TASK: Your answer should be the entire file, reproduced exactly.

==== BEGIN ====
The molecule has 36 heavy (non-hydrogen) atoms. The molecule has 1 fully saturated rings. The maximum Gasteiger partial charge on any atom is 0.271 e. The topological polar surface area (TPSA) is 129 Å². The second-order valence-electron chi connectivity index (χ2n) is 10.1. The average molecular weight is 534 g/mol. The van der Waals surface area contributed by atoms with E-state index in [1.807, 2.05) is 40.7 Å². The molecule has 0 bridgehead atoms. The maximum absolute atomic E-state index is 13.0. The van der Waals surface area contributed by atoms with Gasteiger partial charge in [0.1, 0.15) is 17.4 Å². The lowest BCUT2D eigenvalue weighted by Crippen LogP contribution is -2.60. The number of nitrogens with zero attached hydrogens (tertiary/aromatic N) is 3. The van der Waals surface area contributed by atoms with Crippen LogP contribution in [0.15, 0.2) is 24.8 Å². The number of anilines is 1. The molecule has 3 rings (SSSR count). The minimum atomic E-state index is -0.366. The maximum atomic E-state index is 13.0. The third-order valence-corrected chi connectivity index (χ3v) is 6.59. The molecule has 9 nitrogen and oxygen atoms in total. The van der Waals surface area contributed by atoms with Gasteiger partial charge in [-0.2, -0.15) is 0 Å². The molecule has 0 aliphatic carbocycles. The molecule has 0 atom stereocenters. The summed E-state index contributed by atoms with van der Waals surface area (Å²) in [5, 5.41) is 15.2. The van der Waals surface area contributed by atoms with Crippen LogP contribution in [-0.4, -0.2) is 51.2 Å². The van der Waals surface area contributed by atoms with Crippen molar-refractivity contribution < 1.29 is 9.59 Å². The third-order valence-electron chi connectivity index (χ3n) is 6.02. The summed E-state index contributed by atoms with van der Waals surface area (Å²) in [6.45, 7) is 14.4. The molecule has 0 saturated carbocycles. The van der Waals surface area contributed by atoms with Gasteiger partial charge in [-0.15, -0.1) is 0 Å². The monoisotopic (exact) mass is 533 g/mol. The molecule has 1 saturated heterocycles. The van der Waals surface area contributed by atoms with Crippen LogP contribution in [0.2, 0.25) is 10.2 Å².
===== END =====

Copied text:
The molecule has 36 heavy (non-hydrogen) atoms. The molecule has 1 fully saturated rings. The maximum Gasteiger partial charge on any atom is 0.271 e. The topological polar surface area (TPSA) is 129 Å². The second-order valence-electron chi connectivity index (χ2n) is 10.1. The average molecular weight is 534 g/mol. The van der Waals surface area contributed by atoms with E-state index in [1.807, 2.05) is 40.7 Å². The molecule has 0 bridgehead atoms. The maximum absolute atomic E-state index is 13.0. The van der Waals surface area contributed by atoms with Gasteiger partial charge in [0.1, 0.15) is 17.4 Å². The lowest BCUT2D eigenvalue weighted by Crippen LogP contribution is -2.60. The number of nitrogens with zero attached hydrogens (tertiary/aromatic N) is 3. The van der Waals surface area contributed by atoms with Crippen LogP contribution in [0.15, 0.2) is 24.8 Å². The number of anilines is 1. The molecule has 3 rings (SSSR count). The minimum atomic E-state index is -0.366. The maximum atomic E-state index is 13.0. The third-order valence-corrected chi connectivity index (χ3v) is 6.59. The molecule has 9 nitrogen and oxygen atoms in total. The van der Waals surface area contributed by atoms with Gasteiger partial charge in [-0.2, -0.15) is 0 Å². The molecule has 0 aliphatic carbocycles. The molecule has 0 atom stereocenters. The summed E-state index contributed by atoms with van der Waals surface area (Å²) in [5, 5.41) is 15.2. The van der Waals surface area contributed by atoms with Crippen LogP contribution in [-0.4, -0.2) is 51.2 Å². The van der Waals surface area contributed by atoms with Crippen molar-refractivity contribution < 1.29 is 9.59 Å². The third-order valence-electron chi connectivity index (χ3n) is 6.02. The summed E-state index contributed by atoms with van der Waals surface area (Å²) in [6.45, 7) is 14.4. The molecule has 0 saturated carbocycles. The van der Waals surface area contributed by atoms with Gasteiger partial charge in [-0.15, -0.1) is 0 Å². The monoisotopic (exact) mass is 533 g/mol. The molecule has 1 saturated heterocycles. The van der Waals surface area contributed by atoms with Crippen LogP contribution in [0.2, 0.25) is 10.2 Å².